In its vision of the future, Lepucki’s novel California, while beautifully written, also feels dated. Her post-apocalyptic world of tomorrow seems driven by fears that come from the California of the 1970s and 1980s: overpopulation (not much of a concern in a state where immigration has flat-lined and the birthrate has fallen to below-replacement levels), food shortages (when cheap, obesity-boosting food is all too available), crime and violence (today at record lows), and the rise of gated exurbs for the rich (today it seems like the rich are the only people who can afford to live in the centers of our big cities).
Lepucki, while evasive on most details, also pins the apocalypse on today’s hot buttons: Climate change, terrorism, and income inequality seem to have wiped out many cities and people. The film industry is even forced out of L.A. not by other states’ tax incentives, but by a series of earthquakes that destroy freeways, homes, and schools. A suicide bomber hits the Hollywood and Highland development; another blows up a crowded restaurant in San Francisco’s Financial District. Amid total chaos, the main characters leave L.A., cross through the Central Valley, and then struggle to survive in what appears to be the forests of the North State.
This post-apocalyptic California has little reliable electricity, no Internet, and no public universities. Governance and politics remain messy (since Lepucki is silent on the question, I’m assuming that Prop 13 has survived the apocalypse), though the public does seem more engaged than it currently is. Someone cares enough about the post-apocalyptic governor’s race to kidnap a candidate, then release him after 16 days, naked except for a paper party hat.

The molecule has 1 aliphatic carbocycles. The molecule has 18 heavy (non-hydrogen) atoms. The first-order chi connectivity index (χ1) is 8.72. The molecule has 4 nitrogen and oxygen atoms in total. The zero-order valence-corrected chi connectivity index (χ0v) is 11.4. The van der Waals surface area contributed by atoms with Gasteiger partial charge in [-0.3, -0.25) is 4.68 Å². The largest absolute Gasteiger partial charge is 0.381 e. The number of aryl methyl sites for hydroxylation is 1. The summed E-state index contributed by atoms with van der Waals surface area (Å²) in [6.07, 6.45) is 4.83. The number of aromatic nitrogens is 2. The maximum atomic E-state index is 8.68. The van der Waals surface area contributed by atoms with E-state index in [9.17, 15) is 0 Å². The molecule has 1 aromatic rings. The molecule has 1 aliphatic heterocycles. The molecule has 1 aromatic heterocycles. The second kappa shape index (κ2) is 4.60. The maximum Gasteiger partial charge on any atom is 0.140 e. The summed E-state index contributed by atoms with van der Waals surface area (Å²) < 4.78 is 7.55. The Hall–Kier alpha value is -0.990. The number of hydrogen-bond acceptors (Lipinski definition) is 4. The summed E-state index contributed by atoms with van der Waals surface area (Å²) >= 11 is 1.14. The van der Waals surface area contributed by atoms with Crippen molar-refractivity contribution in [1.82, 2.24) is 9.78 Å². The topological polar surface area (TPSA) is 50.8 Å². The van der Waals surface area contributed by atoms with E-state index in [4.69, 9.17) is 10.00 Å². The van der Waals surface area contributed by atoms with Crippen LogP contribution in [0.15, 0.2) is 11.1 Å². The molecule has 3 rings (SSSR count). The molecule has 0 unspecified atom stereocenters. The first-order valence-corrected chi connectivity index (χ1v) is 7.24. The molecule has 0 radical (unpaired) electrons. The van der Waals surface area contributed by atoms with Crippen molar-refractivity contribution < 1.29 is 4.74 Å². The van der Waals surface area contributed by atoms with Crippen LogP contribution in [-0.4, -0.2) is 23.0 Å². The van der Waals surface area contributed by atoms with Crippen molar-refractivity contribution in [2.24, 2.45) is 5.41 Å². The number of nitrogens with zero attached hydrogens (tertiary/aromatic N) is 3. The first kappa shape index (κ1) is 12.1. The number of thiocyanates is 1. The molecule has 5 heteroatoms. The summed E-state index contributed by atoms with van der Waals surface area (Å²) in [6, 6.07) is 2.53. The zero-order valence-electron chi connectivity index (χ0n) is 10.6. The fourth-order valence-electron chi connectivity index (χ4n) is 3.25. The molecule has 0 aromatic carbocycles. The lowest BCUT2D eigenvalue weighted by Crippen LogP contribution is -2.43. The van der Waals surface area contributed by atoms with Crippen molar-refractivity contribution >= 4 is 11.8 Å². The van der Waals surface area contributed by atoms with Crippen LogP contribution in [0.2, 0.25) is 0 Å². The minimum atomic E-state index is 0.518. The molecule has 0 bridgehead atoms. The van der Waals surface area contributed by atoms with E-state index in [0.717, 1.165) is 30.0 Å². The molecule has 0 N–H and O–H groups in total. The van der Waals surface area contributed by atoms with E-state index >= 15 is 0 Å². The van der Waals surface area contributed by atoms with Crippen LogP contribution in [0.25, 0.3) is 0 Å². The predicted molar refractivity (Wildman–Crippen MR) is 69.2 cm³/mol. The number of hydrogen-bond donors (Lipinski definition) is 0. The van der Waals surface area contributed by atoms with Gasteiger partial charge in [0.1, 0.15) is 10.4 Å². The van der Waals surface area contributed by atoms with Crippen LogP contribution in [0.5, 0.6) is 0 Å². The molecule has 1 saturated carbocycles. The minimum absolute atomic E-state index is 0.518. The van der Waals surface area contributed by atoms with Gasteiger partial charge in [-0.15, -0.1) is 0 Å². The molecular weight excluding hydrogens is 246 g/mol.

While such details are fun, they also feel narrow and predictable, too closely tied to today’s political hobbyhorses, particularly those on the left. The right has its own narrow apocalyptic tales about the end being nigh on account of high-speed rail, legalized marijuana, or Obamacare. I could concoct some doomsday scenarios of my own, extrapolating from today’s worrisome trends: We could all soon reside in one giant Indian casino, or wake up to find ourselves living out a statewide reality TV show with producer Mark Burnett pulling the strings. Or what if all this sharing-economy stuff oozing out of Northern California returns us to the Middle Ages, rendering us all bartering villagers? And what madness would ensue if, God forbid, the Oakland Raiders won a Super Bowl again?
You see, it’s challenging being imaginative in your apocalyptic musings when there is so much to be annoyed about today. But that’s one reason California feels so stuck—our visions of the future, dark or light, feel so unoriginal, so limited. It’s time to cast a wider net.
Why, for example, do so many apocalyptic stories of California take us into rugged terrain—the northern forests or the forbidding Southern California deserts? I, for one, would prefer to battle back against the apocalypse in someplace exceedingly pleasant. Like La Jolla.
Future Tense is a partnership of Slate, the New America Foundation, and Arizona State University. This article originally appeared on Zócalo Public Square.